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David Lake and Ted Flato, founders of Texas studio Lake|Flato Architects, have been named as the joint recipients of the 2024 AIA Gold Medal. The most prestigious annual honor bestowed by the American Institute of Architects, the Gold Medal recognizes an individual—or in this instance, individuals— whose “significant body of work has had a lasting influence on the theory and practice of architecture.” Lake and Flato, who were chosen by an eight-person jury panel, follow in the footsteps of recent Gold Medal honorees including Carol Ross BarneyAngela Brooks and Larry ScarpaEdward Mazria, and Marlon Blackwell

Establishing their eponymous practice in San Antonio in 1984 and expanding into Austin in 2016, Lake and Flato are no strangers to racking up accolades from the AIA and numerous other organizations. To date, the firm has received 15 COTE Top 10 Awards for designing superlatively sustainable projects across a range of typologies, including mixed-use urban developments and nature centers. “Through the confluence of nature, beauty, and resilience, Lake and Flato have made sustainability exciting in a way few other architects have accomplished,” wrote the AIA in its announcement. “The projects they envision have raised the collective consciousness surrounding our climate crisis while simultaneously captivating a broad audience with buildings that are both beautiful and sustainable.”

Although Lake|Flato has completed work well beyond Texas during its storied nearly 40-year history, the impact of the firm’s founders can be most acutely felt in the Lone Star State. As noted by the AIA, the “process, collaborations, and tireless environmental advocacy” of Lake and Flato has preserved public access to more than 50,000 acres of land in Texas—a state where less than 4 percent of land is publicly available. Similarly, 35,000 acres of crucial ecological habitats from West Virginia to Florida have been saved thanks to their sensitive—and often highly innovative—approach that considers the natural environment first and foremost. Lake|Flato is also known for its adaptive reuse projects. In total, the firm has revived and repurposed more than 3 million square feet of existing space into housing, hotels, offices, and on.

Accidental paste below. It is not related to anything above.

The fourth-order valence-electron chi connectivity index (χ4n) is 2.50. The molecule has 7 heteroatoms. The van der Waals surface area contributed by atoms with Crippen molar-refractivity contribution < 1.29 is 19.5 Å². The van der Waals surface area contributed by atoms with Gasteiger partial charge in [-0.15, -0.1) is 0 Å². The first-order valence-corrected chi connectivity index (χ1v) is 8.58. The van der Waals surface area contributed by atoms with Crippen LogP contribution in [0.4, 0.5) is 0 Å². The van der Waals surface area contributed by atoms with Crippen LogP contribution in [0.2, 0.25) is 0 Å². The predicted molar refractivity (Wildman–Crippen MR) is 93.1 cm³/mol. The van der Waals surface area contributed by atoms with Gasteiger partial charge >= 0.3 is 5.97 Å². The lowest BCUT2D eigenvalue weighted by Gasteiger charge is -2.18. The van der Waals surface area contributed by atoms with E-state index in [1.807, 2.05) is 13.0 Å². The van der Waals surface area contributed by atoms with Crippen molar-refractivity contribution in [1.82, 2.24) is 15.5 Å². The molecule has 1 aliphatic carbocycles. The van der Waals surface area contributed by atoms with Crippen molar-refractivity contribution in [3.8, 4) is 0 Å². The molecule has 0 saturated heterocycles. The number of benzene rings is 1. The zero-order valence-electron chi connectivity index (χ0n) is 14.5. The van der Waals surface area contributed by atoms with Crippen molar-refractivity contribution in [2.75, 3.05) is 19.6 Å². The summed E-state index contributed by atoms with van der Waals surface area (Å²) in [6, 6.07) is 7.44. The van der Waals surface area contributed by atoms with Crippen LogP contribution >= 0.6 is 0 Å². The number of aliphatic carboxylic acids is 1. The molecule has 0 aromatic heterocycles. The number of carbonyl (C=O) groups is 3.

Lake Flato

Confluence Park (2018) in San Antonio, Texas. Photo © Casey Dunn

Lake|Flato projects featured in RECORD include San Antonio’s Confluence ParkIndian Springs School in Birmingham, Alabama, and Pearl Brewery, also in San Antonio. Additional projects highlighted by the AIA include the Living Building Challenge–certified Josey Pavilion in Decatur, Texas; the Marine Ocean Center in Ocean Springs, Mississippi; and the Livestrong Foundation headquarters in Austin. 

“David Lake and Ted Flato have done more to change the outcome of the human story through their inclusive design process than any other architect or practice,” wrote Bob Berkebile, FAIA, in a letter nominating the duo for the honor. “Across the country, their buildings are wonderful, but ultimately it is their ability to craft sustainable, high-performance buildings and inclusive places welcoming for both the public and our fellow design professionals that is their true legacy, a legacy deserving of the Gold Medal.”

Lake Flato

The Pearl Brewery redevelopment (2013) in San Antonio, Texas. Photo © Lara Swimmer

In addition to announcing Lake and Flato as its 2024 Gold Medal honorees, the AIA also, as is custom, announced the recipient of another major annual accolade at the same time: The Firm of the Year award. 

For 2024, it goes to Quinn Evans, a practice first established in 1984 with offices in Ann Arbor, Michigan, and Washington, D.C., that today maintains studios in four additional U.S. cities including Detroit and Baltimore. Like Lake|Flato, Quinn Evans, co-founded by the late Michael Quinn and David Evans, has garnered a reputation for its adaptive reuse projects. A major recent project by the firm is the transformation of Detroit’s forsaken Michigan Central Station, a prominent Beaux-Arts landmark that for years stood emblematic of the city’s decline, into a multiuse innovation hub for Ford that will anchor a larger redevelopment zone.  

“Quinn Evans was among the first firms to demonstrate that sustainable design can and must be incorporated into existing and historic buildings, and it continues to advance preservation as a method of social empowerment,” writes the AIA. 

In a statement, the firm wrote that the award “underscores our commitment to stewardship through the transformation of existing places. We are humbled to be counted among the leading firms of our time. “